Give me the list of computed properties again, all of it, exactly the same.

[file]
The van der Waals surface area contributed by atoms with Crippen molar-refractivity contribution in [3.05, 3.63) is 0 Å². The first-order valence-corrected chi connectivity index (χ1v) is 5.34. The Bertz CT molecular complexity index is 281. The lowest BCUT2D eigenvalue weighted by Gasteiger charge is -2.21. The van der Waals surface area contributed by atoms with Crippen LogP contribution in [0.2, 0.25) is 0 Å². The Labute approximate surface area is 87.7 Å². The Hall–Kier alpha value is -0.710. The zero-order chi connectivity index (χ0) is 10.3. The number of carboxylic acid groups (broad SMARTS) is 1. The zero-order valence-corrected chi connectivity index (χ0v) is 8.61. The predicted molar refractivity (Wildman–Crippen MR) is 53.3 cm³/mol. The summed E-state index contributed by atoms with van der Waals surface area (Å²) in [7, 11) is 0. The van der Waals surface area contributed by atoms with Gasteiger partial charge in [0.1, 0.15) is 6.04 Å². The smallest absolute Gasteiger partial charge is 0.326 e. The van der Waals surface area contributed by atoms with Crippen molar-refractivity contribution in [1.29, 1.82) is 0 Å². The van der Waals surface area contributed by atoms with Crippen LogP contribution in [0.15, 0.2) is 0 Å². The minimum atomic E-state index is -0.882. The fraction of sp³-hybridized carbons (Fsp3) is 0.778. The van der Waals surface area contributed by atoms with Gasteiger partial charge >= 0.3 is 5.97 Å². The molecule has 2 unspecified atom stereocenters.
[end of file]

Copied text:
The van der Waals surface area contributed by atoms with Crippen molar-refractivity contribution in [3.05, 3.63) is 0 Å². The first-order valence-corrected chi connectivity index (χ1v) is 5.34. The Bertz CT molecular complexity index is 281. The lowest BCUT2D eigenvalue weighted by Gasteiger charge is -2.21. The van der Waals surface area contributed by atoms with Crippen LogP contribution in [0.2, 0.25) is 0 Å². The Labute approximate surface area is 87.7 Å². The Hall–Kier alpha value is -0.710. The zero-order chi connectivity index (χ0) is 10.3. The number of carboxylic acid groups (broad SMARTS) is 1. The zero-order valence-corrected chi connectivity index (χ0v) is 8.61. The predicted molar refractivity (Wildman–Crippen MR) is 53.3 cm³/mol. The summed E-state index contributed by atoms with van der Waals surface area (Å²) in [7, 11) is 0. The van der Waals surface area contributed by atoms with Gasteiger partial charge in [0.1, 0.15) is 6.04 Å². The smallest absolute Gasteiger partial charge is 0.326 e. The van der Waals surface area contributed by atoms with Crippen molar-refractivity contribution in [1.29, 1.82) is 0 Å². The van der Waals surface area contributed by atoms with Crippen LogP contribution in [0.15, 0.2) is 0 Å². The minimum atomic E-state index is -0.882. The fraction of sp³-hybridized carbons (Fsp3) is 0.778. The van der Waals surface area contributed by atoms with Gasteiger partial charge >= 0.3 is 5.97 Å². The molecule has 2 unspecified atom stereocenters.